Part II addresses the question “is homeschooling a good option?” with three yea voices and one nay.
The first pro voice comes from Kate McReynolds, formerly associate editor of Encounter magazine (McReynolds passed away in September 2008), where this article appeared originally. McReynolds begins by noting how deadening the increasingly narrow school curriculum can be and tells several stories of interesting and socially mature homeschooled teens.
Next, Rachel Gathercole, whose book The Well-Adjusted Child I reviewed here, summarizes, in an article appearing originally in Mothering in July 2005, the homeschool movement, stressing the movement’s diversity and academic and social benefits.
The last pro voice is that of Andrea Neal, a teacher in Indiana and occasional columnist for the Saturday Evening Post, where this article first appeared in 2006. It begins with several examples of award winning homeschoolers and attributes their success to homeschooling’s flexibilityand teacher/pupil ratio.
Finally comes the nay voice, that of Carole Moore, a freelance writer based in Jacksonville, NC. Her article is available here in its original form from Scholastic Parents. Moore acknowledges that public schools can be nasty places, but she argues that exposure to peers who abuse substances, engage in sexual promiscuity, and so on serves as a good innoculant against such practices. Sheltered homeschooled students, on the other hand, might fall prey to such temptations when they leave the home because they haven’t yet seen the damage they can do.
Part III of the book addresses the question, “Should homeschooling be regulated?”
First comes Louis A. Greenfield, a New Jersey-based attorney. His entry consists of excerpts from a 2007 article he wrote for the Rutgers Journal of Law and Religion originally titled, “Religious Home-Schools: That’s Not a Monkey On Your Back, It’s a Compelling State Interest.” [Original article available free here] This is the first real scholarly article to appear in this anthology, and it is not reproduced well here. The elisions are enormous, making it very difficult to follow the argument. The conclusion Greenfield reaches, however, is presented clearly. He wants all homeschoolers to take an annual standardized test, all homeschooling parents to pass a basic competence exam, and all homeschooling families to maintain portfolios proving they are teaching basic subjects mandated by the State.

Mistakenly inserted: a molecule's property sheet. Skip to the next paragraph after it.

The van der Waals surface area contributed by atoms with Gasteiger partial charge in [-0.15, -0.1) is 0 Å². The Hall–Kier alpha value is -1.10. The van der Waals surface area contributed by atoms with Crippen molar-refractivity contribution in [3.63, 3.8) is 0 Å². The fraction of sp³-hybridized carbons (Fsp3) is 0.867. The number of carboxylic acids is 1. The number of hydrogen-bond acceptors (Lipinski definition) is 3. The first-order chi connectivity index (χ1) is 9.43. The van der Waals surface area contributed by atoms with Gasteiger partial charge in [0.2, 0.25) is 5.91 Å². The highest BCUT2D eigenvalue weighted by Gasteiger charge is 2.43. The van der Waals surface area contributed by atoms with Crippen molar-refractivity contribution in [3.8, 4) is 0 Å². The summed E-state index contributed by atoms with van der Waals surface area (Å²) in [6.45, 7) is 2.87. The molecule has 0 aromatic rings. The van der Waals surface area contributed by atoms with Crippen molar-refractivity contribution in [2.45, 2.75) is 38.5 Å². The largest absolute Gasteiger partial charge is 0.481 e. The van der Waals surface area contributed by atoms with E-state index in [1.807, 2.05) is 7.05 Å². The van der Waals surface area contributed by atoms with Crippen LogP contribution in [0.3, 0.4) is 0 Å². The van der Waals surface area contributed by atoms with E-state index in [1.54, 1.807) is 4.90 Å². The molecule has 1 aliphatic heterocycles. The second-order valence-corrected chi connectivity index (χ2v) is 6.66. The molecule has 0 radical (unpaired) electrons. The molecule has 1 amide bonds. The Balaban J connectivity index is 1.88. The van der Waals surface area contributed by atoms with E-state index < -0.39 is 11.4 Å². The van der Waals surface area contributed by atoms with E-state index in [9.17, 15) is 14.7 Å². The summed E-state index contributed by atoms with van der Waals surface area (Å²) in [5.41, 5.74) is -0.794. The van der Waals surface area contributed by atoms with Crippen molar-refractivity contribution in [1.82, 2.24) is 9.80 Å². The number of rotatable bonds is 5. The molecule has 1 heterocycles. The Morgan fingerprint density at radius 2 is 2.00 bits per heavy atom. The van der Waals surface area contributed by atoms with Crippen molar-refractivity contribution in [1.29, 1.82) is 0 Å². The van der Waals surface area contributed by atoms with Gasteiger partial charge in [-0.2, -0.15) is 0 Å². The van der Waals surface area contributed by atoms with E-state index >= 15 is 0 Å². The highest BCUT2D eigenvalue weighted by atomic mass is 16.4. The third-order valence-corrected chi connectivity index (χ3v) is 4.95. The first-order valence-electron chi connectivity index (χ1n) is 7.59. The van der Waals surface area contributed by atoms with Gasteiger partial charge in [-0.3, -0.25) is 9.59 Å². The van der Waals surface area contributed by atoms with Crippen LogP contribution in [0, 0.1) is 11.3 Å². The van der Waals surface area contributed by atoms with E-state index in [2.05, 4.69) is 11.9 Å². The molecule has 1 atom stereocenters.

Next, Meg Jalsevac, whose father-in-law was co-founder of lifesitenews.com, a pro-life Canadian web-based news daily, offers a report published originally on the website in 2007, that describes the “temper tantrum” of a New Jersey judge who was frustrated by New Jersey’s lenient laws in his desire to regulate a homeschooling mother of seven whose estranged husband had sued for her to cease homeschooling and put the kids in a parochial school.
Next comes Larry and Susan Kaseman, longtime contributors to Home Education Magazine, where their entry originally appeared in 2005 [read it here]. They offer here a summary of themes they’ve written about many times, urging homeschoolers to know the law, avoid legislative initiatives and court cases (the Kasemans have long been opposed much of HSLDA’s work) if at all possible, and network with other homeschoolers to maintain homeschool freedoms.
This section concludes with an essay by Connecticut attorney Deborah Stevenson, whose National Home Education Legal Defense (NHELD) has tried since 2003 to serve as a sort of political counterweight to HSLDA. I describe her efforts more in my book. In this article, originally published in Home Educator’s Family Times in 2006 [read it here], Stevenson argues forcefully that homeschooling has never been illegal, but that both the public school establishment and HSLDA (whom she does not name here, but it’s obvious who she’s talking about) want us to believe that it was, either because this lie legitimates goverment regulation of homeschoolers today or because the lie scares parents into paying money to join HSLDA and allows HSLDA to falsely claim that they have made homeschooling legal.
In my next post I’ll summarize part IV and make some concluding remarks about this anthology.